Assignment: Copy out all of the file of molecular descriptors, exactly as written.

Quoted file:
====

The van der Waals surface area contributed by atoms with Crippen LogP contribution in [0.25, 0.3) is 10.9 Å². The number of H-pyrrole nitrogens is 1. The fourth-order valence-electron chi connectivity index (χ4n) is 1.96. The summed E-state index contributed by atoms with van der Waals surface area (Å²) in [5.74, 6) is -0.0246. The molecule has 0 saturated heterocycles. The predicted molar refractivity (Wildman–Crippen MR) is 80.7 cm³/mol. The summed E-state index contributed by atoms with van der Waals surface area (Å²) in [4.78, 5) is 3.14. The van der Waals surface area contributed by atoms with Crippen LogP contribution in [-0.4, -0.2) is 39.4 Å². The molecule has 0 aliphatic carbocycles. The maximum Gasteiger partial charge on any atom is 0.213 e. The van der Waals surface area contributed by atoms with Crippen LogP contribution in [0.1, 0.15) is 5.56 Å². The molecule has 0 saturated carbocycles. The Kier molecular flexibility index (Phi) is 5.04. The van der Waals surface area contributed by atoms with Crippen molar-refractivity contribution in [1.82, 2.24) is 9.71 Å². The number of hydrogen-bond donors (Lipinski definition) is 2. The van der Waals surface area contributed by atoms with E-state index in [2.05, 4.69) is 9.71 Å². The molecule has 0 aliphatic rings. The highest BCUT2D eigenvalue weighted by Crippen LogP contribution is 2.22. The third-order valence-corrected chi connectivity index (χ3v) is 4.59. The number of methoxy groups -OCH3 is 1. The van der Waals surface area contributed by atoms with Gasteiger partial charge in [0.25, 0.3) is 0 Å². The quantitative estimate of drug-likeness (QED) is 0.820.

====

The van der Waals surface area contributed by atoms with Crippen LogP contribution in [0.25, 0.3) is 10.9 Å². The number of H-pyrrole nitrogens is 1. The fourth-order valence-electron chi connectivity index (χ4n) is 1.96. The summed E-state index contributed by atoms with van der Waals surface area (Å²) in [5.74, 6) is -0.0246. The molecule has 0 saturated heterocycles. The predicted molar refractivity (Wildman–Crippen MR) is 80.7 cm³/mol. The summed E-state index contributed by atoms with van der Waals surface area (Å²) in [4.78, 5) is 3.14. The van der Waals surface area contributed by atoms with Crippen LogP contribution in [-0.4, -0.2) is 39.4 Å². The molecule has 0 aliphatic carbocycles. The maximum Gasteiger partial charge on any atom is 0.213 e. The van der Waals surface area contributed by atoms with Crippen LogP contribution in [0.1, 0.15) is 5.56 Å². The molecule has 0 saturated carbocycles. The Kier molecular flexibility index (Phi) is 5.04. The van der Waals surface area contributed by atoms with Crippen molar-refractivity contribution in [1.82, 2.24) is 9.71 Å². The number of hydrogen-bond donors (Lipinski definition) is 2. The van der Waals surface area contributed by atoms with E-state index in [2.05, 4.69) is 9.71 Å². The molecule has 0 aliphatic rings. The highest BCUT2D eigenvalue weighted by Crippen LogP contribution is 2.22. The third-order valence-corrected chi connectivity index (χ3v) is 4.59. The number of methoxy groups -OCH3 is 1. The van der Waals surface area contributed by atoms with Gasteiger partial charge in [0.25, 0.3) is 0 Å². The quantitative estimate of drug-likeness (QED) is 0.820.